New fashion book inspires and elicits fashion industry conversation.
Logo-emblazoned tote bags and clothing and Vogue magazines more than half-filled with designer ads beg to question: Does indie design still exist? With New On The Catwalk, a coffee table compilation of fresh faced designers, readers get to explore what fashion’s future looks like. Daab Books says: “The fashion newcomers are introduced with an informative portrait and a selection of images that feature the hallmarks of their creations, bringing out the stars of tomorrow and their collections onto the open runway of fame now.”
Forty designers spanning the globe fill the book’s 400-glossy pages. Each have produced more than two collections—one gauge for “making it.” While this number by no means accounts for the volume of independent designers sending their creations down the runway and into shops each year, it’s a shimmer of hope that indie design still has a prominent place on and off the runway.
Can creativity, however, accompany success? According to Patrice Farameh, editor of New On The Catwalk and notably a publisher, not a fashion insider, “Yes,” with a few caveats.
“Financing [the first collection] is so tough and so important for a new designer. And designers like Vivienne Westwood [by all accounts far from the indie point in her career] have to constantly ask, ‘How can I survive, keep my independence and adhere to what the buyers want?.’”
Farameh is convinced that the true art of fashion still exists. “Just look at Lady Gaga. One thing the recession has done is it’s made people very selective, and they care more about quality. People are looking for something different. I think you have a better chance now [as a designer] of standing out and making it.”
Success, free from price tags for the sake of this conversation, requires a few essentials. Simon Collins, Dean of the School of Fashion at Parsons The New School
for Design in New York City, believes a designer must unequivocally have, “Hard work ethic, absolutely incredible skills and a genuine vision.” The last bit, he says “is something we can’t teach you. You’ve either got vision or you don’t. Our role at Parsons is to help people find their vision and articulate it.”
Up-and-comer Long-Nam Tô, whose collection Tô Long-Nam, under his Vietnamese last-name-first nomenclature, is featured in the book. Tô’s equally conventional and unconventional career in fashion is felt in his lines’ vision: “A man’s style for a woman.” After graduating with a Masters Degree in Fashion Design from the Academy of Fine Arts Berlin, an education he describes as “great for free time and not great for learning design,” Tô aspired to have his own line yet recognized a need for experience. Rather than apprentice for other designers as goes tradition, Tô worked as a stylist in Paris assisting the likes of Victoria Bartlett. Within a few short years, he began designing his eponymous collection. To foot the bill of his creations, he still works as a design consultant by day, a common story for many emerging designers.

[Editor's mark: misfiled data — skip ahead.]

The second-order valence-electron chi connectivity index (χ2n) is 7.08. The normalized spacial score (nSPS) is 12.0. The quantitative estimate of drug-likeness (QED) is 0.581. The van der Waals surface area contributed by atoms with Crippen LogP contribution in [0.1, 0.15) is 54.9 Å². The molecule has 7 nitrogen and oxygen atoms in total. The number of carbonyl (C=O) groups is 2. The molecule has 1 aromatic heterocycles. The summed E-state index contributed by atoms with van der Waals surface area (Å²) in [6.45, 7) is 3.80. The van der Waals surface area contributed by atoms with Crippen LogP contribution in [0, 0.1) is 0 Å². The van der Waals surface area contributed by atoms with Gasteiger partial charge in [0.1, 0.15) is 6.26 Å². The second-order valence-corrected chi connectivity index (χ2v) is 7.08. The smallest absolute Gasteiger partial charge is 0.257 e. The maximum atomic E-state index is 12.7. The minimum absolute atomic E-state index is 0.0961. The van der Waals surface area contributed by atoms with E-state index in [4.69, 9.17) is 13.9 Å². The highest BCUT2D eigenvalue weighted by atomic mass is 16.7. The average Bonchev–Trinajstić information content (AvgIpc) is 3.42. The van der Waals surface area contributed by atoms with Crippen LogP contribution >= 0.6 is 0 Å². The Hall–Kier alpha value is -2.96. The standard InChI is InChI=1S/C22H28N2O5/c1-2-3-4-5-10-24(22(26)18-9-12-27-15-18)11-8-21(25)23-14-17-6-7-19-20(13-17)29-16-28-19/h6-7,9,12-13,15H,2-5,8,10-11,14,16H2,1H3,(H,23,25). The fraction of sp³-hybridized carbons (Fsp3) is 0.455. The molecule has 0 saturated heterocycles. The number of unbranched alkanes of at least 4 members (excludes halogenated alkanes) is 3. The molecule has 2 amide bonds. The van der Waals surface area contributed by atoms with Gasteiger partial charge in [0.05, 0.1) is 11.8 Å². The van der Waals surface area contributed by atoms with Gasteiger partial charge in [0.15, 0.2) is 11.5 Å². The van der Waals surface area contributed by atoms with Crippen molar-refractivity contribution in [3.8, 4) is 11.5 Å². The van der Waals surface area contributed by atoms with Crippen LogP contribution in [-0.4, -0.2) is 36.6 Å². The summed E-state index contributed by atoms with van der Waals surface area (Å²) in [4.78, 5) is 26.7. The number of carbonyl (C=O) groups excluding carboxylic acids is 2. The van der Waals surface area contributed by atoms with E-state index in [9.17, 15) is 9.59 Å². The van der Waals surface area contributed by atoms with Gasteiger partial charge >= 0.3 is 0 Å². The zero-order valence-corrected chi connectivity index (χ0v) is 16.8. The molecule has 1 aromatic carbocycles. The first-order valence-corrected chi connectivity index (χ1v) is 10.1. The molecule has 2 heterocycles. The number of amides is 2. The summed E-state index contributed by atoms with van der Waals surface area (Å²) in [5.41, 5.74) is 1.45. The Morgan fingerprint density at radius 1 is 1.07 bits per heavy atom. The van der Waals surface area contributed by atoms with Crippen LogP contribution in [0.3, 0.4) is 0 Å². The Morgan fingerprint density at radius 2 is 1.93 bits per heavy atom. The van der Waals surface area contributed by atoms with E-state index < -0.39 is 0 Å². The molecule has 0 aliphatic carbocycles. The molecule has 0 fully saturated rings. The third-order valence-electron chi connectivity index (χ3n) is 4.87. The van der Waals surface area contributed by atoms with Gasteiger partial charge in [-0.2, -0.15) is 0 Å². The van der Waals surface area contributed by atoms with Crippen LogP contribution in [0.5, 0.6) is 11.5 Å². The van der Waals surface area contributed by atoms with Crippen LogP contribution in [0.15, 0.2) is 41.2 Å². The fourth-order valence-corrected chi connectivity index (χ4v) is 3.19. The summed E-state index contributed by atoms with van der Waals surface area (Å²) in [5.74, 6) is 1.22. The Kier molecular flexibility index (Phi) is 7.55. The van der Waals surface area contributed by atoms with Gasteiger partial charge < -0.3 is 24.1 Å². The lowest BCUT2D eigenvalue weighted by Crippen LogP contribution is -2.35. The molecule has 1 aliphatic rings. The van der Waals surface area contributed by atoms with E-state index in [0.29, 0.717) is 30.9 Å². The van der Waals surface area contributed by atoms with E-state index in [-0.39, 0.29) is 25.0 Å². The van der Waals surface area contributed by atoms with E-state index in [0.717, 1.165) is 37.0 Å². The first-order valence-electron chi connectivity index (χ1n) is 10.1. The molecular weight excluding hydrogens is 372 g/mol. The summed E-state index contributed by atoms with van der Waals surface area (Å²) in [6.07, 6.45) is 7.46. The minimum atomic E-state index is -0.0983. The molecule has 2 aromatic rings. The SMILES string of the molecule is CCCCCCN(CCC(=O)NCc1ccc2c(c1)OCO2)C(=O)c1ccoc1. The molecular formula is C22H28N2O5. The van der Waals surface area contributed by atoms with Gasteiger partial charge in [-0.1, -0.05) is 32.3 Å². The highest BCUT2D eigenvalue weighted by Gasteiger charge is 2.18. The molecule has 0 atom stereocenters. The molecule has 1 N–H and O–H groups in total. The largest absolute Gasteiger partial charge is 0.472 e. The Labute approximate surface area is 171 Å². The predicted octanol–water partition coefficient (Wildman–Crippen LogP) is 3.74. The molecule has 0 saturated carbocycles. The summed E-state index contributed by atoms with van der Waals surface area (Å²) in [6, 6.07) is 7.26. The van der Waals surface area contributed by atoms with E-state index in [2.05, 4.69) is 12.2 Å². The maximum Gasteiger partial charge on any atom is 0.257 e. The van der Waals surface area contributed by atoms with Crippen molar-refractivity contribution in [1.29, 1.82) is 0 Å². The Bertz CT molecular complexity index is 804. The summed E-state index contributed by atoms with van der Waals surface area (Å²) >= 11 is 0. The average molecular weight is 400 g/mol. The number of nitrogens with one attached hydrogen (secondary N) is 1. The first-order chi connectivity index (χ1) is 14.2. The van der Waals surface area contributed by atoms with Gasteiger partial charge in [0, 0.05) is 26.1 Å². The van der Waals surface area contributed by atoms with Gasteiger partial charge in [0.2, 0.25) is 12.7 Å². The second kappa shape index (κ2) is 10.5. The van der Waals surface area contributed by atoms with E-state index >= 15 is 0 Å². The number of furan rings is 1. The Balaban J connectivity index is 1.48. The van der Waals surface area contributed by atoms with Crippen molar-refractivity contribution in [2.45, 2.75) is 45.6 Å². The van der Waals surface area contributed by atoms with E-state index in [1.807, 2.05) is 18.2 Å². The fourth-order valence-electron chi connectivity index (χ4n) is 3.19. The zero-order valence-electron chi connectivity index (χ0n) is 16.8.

“When I design, I don’t think about anyone [buyer’s needs, customer’s opinions], I just think about what is important to me. You have to if you want to stay true to your vision,” says Tô. Not to mention, he adds, “As a young designer, success is relative, and buyers’ feedback on what you should and shouldn’t create really becomes part of a natural evolution that works so long as you keep your identity.”
Others, like Cushnie et Ochs have taken a more classic journey. Created by Carly Cushnie and Michelle Ochs, both graduates of Parsons The New School for Design, the duo racked up internships with Proenza Schouler, Marc Jacobs, Oscar De La Renta and Chado Ralph Rucci. Currently among the top ten finalists for the CFDA/Vogue Fashion Fund, you could say they’ve made it. Ochs, as a designer, looks at fashion design like an MBA. To her, “it’s 90 percent running a business. We really don’t start designing until everyone else goes home. We’ve also learned it’s all about the team. Without them, we can never create anything.”
Carly Cushnie and Michelle Ochs
Beyond the Runway
As cutting edge and boundary-pushing as these up and comers are purportedly free to be, the conversation around sustainability hasn’t quite run abuzz. When I ask Farameh about the sustainable practices of the young designers in her book, she notes, “I see it in fabrics and inks—a care about what they are producing.” However, when probed for examples, no designers came to mind, leading me to believe this isn’t the most topical conversation among young designers today. Tô, however, hushes with excitement, “We’re beginning to use new fabrics in our 2012 collection. The textile manufacturers are able to reduce their water consumption by up to 40 percent. I can’t say more. It’s not ready to be released, but soon!”
If fashion’s future lies, as Farameh and Collins would lead us to believe, in the hands of the young creatives, sustainable design practices ought to be a given—built into the core of all design classes rather than as an add-on elective, and inspiring a new way to look at design and the life of a garment. As Farameh says, “It [fashion design] is more experimental than ever before; your fashion taste is good taste so long as you are confident.”
And, we hope, aware of the consequences of all your choices.